“The Hobbit”: Blogging Through Tolkien’s Classic – Queer Lodgings

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My favorite character in The Hobbit is the skin-changer Beorn. It is he who offers Bilbo and company a place of rest and security between periods of great adventure and danger. This is a common pattern for Tolkien. After danger, rest. After adventure, security.

Beorn is a skin-changer that can transform into a bear. The big question of the story is whether Beorn is a man that transforms into a bear or a bear that transforms into a bear. In other words, is Beorn a man who is good or a bear that should be feared?

We are never given an answer and thus even while enjoying his hospitality, the company are never truly safe. And that creates an interesting tension in the narrative.

Beorn reminds me of a famous description in of Aslan in the “Chronicles of Narnia”: he is good, but he is not safe. This is illustrated in how Gandalf introduces the hobbit and the dwarves. Though a humorous scene, Gandalf is clearly on edge before Beorn. We soon discover that Beorn does not like dwarves. What is more, he hates Goblins and Wargs more. The dwarves’s story of killing the goblin-chief is a delightful story for the skin-changer.

This juxtaposition between the man and animal is also illustrated in his love of animals and his love for violence. His home is described as a safe haven for animals of all kind. The image suggest Beorn as a kind, gentle being yet before we can assume our host is safe, we discover his enjoyment of goblin blood. We later find him following the company even after he supplies them with his ponies. Because in the end, he cares more about keeping his ponies than supplying the dwarves and hobbit.

From a Christian perspective, Beorn reminds me of the double sides of all of us. One the one hand, he is a kind, domesticated figure we want to love. Yet suddenly, the dangerous side can easily come out. Beorn is a man torn between his two identies: man and bear.

In the end (spoiler alert), Beorn will return to fight in the Battle of the Five Armies in favor of the dwarves. Thus Tolkien gives him a heroic story arc, a pleasant surprise to this lonely character.

One last point regarding Beorn. Both his name and character reminds me of my favorite eponymous character: Beowulf. The two names are similar and no doubt Tolkien, an expert on the Beowulf poem, took Beorn’s name from Beowulf. Both names mean “bear” (Beowulf means “bee-wolf” which means “bear.”). Likewise, Beorn’s actions are very Beowulf-like. Beorn tears the goblin and warg monsters apart like Beowulf does Grendel. Perhaps this is why I love Beorn so much. It is Tolkien’s wink at his (and my) love of the ancient poem.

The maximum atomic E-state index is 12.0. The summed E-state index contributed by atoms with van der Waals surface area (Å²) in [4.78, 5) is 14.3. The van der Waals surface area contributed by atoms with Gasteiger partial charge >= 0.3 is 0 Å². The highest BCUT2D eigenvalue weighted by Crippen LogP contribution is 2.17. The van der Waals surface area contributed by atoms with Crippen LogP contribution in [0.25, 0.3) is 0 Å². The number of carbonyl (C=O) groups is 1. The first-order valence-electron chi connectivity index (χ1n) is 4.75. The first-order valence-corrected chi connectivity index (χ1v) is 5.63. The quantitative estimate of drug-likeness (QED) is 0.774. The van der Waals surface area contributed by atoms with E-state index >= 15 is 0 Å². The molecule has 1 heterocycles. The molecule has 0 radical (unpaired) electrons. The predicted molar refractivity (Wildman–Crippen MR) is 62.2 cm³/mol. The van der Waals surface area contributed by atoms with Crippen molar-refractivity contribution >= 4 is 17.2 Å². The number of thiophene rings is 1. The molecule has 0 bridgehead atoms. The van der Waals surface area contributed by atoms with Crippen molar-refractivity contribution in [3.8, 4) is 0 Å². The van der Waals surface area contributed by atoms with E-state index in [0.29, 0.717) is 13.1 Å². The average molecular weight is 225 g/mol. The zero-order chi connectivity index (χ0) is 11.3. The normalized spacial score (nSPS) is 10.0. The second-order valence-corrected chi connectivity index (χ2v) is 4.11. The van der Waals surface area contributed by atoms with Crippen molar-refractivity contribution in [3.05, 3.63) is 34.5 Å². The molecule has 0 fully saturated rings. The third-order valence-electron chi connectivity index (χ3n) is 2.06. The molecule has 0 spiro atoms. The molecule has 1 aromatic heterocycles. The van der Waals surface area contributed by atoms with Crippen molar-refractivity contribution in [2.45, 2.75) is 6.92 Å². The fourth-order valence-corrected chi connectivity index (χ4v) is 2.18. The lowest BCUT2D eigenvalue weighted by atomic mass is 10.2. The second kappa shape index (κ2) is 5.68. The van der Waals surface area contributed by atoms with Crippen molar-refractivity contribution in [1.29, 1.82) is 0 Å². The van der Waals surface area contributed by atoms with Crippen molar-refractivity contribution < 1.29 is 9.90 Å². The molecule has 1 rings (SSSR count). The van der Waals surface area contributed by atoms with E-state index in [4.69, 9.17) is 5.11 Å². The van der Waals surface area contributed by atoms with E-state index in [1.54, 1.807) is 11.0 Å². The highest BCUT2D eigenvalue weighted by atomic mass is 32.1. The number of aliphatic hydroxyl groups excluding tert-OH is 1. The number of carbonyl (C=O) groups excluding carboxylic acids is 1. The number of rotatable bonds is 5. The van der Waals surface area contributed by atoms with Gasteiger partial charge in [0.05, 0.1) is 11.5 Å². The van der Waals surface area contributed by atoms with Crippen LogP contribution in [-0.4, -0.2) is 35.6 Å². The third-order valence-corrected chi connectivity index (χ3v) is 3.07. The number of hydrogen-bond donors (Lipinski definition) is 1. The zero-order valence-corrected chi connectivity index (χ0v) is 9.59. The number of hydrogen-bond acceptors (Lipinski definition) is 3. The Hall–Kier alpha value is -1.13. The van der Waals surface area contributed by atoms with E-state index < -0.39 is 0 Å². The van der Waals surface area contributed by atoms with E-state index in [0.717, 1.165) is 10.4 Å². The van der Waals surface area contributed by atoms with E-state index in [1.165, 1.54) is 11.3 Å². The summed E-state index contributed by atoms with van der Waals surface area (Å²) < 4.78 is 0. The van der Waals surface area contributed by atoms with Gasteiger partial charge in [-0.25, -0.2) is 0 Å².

For more:

The Hobbit”: Blogging Through Tolkien’s Classic – An Unexpected Party
“The Hobbit”: Blogging Through Tolkien’s Classic – Roast Mutton
“The Hobbit”: Blogging Through Tolkien’s Classic – A Short Rest
“The Hobbit”: Blogging Through Tolkien’s Classic – Over Hill and Under Hill
“The Hobbit”: Blogging Through Tolkien’s Classic – Riddles in the Dark
“The Hobbit”: Blogging Through Tolkien’s Classic – Out of the Frying-Pan into the Fire

“The Hobbit”: Blogging Through Tolkien’s Classic – Queer Lodgings
“The Hobbit”: Blogging Through Tolkien’s Classic – Flies and Spiders
“The Hobbit”: Blogging Through Tolkien’s Classic – Barrels Out of Bond
“The Hobbit”: Blogging Through Tolkien’s Classic – A Warm Welcome
“The Hobbit”: Blogging Through Tolkien’s Classic – On the Doorstep
“The Hobbit”: Blogging Through Tolkien’s Classic – Inside Information
“The Hobbit”: Blogging Through Tolkien’s Classic – Not at Home
“The Hobbit”: Blogging Through Tolkien’s Classic – Fire and Water
“The Hobbit”: Blogging Through Tolkien’s Classic – Gathering of the Clouds
“The Hobbit”: Blogging Through Tolkien’s Classic – A Thief in the Night
“The Hobbit”: Blogging Through Tolkien’s Classic – Clouds Burst
“The Hobbit”: Blogging Through Tolkien’s Classic – Return Journey
“The Hobbit”: Blogging Through Tolkien’s Classic – The Last Stage

For more:
“The Hobbit” by J. R. R. Tolkien: A Review
A Few Thoughts on The Battle of the Five Armies
“The Fellowship of the Ring” by J. R. R. Tolkien: A Review
“The Two Towers” by J.R.R. Tolkien: A Review
“The Return of the King” by J.R.R. Tolkien: A Review
Longing for Eden: Tolkien’s Insight into the Longing of Every Human Soul
An Encouraging Thought: Gandalf on Providence
How to Read J. R. R. Tolkien
Clash of the Gods: Tolkien’s Monsters Documentary
The Lord of the Rings Trilogy Dramatized Audio
“Beyond The Movie”: A National Geographic Documentary on the Lord of the Rings

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